11. Meantime, "blessed are your eyes, for they see: many prophets and righteous men have desired to see the things you see, and have not seen them, and to hear the things that you hear, and have not heard them." You see and acknowledge the day of your visitation; such a visitation as neither you nor your fathers had known. You may well say, "This is the day which the Lord hath made; we will rejoice and be glad therein." You see the dawn of that glorious day, whereof all the prophets have spoken. And how shall you most effectually improve this day of your visitation?
12. The first point is, see that you yourselves receive not the blessing of God in vain. Begin at the root, if you have not already. Now repent and believe the gospel! If you have believed, "look to yourselves, that ye lose not what you have wrought, but that ye receive a full reward!" Stir up the gift of God that is in you! Walk in the light, as he is in the light. And while you "hold fast that which you have attained, go on unto perfection." Yea, and when you are "made perfect in love," still, "forgetting the that are behind, press on to the mark, for the prize of the high calling of God in Christ Jesus."
13. It behoves you, in the next place to help your neighbours. "Let your light so shine before men, that they may see your good works, and glorify your Father which is in heaven." As you have time, do good unto all men, but especially unto them that are of the household of faith. Proclaim the glad tidings of salvation ready to be revealed, not only to those of your own household, not only to your relations, friends, and acquaintance, but to all whom God providentially delivers into your hands! "Ye," who already know in whom you have believed, "are the salt of the earth." Labour to season, with the knowledge and love of God, all that you have any intercourse with! "Ye are as a city set upon a hill;" ye cannot, ye ought not to be hid. "Ye are the light of the world: men do not light a candle, and put it under a bushel;" how much less the all wise God! No; let it shine to all that are in the house; all that are witnesses of your life and conversation. Above all, continue instant in prayer, both for yourselves, for all the Church of God, and for all the children of men, that they may remember themselves, and be turned unto our God, that they likewise may enjoy the gospel blessing on earth, and the glory of God in heaven!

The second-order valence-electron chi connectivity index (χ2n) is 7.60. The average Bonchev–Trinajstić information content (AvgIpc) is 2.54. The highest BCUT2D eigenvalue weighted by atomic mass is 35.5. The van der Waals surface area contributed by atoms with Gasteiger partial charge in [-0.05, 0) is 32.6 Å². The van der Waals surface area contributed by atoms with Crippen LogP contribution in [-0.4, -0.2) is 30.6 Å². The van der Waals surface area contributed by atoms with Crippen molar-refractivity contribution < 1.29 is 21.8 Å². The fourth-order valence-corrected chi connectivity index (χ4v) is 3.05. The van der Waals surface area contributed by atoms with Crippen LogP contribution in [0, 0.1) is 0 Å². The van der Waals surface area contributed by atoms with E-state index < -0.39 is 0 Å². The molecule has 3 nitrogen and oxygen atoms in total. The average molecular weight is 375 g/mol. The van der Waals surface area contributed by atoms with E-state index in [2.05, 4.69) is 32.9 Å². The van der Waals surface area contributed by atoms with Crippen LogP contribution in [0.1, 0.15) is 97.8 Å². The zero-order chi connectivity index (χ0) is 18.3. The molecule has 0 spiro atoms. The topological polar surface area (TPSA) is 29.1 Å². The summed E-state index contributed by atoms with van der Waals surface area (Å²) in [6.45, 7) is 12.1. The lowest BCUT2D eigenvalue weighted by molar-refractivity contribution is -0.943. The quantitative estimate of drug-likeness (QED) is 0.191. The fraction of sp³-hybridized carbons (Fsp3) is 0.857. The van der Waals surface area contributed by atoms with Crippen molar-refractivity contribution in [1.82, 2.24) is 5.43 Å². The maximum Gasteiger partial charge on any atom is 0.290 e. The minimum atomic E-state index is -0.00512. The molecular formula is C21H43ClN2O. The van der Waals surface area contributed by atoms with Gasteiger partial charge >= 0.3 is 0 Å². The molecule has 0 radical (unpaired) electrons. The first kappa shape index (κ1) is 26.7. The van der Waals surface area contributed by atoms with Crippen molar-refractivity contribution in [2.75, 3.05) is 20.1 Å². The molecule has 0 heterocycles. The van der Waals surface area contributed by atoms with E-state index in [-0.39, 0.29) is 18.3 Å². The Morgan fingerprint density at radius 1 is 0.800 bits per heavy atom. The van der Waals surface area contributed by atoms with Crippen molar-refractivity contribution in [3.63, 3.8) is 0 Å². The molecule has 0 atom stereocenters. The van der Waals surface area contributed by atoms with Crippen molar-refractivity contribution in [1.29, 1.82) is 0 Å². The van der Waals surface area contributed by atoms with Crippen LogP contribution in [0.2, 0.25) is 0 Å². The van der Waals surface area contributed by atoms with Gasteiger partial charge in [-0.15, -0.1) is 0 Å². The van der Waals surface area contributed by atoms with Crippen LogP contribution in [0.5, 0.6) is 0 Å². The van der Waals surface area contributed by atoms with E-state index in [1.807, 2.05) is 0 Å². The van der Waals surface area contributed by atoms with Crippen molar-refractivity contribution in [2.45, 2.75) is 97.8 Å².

Proper Cite: John Wesley. Sermon 66 "The Signs of the Times" in The Works of John Wesley, ed. Thomas Jackson via WordsOfWesley.com (Accessed Mar 24,2023)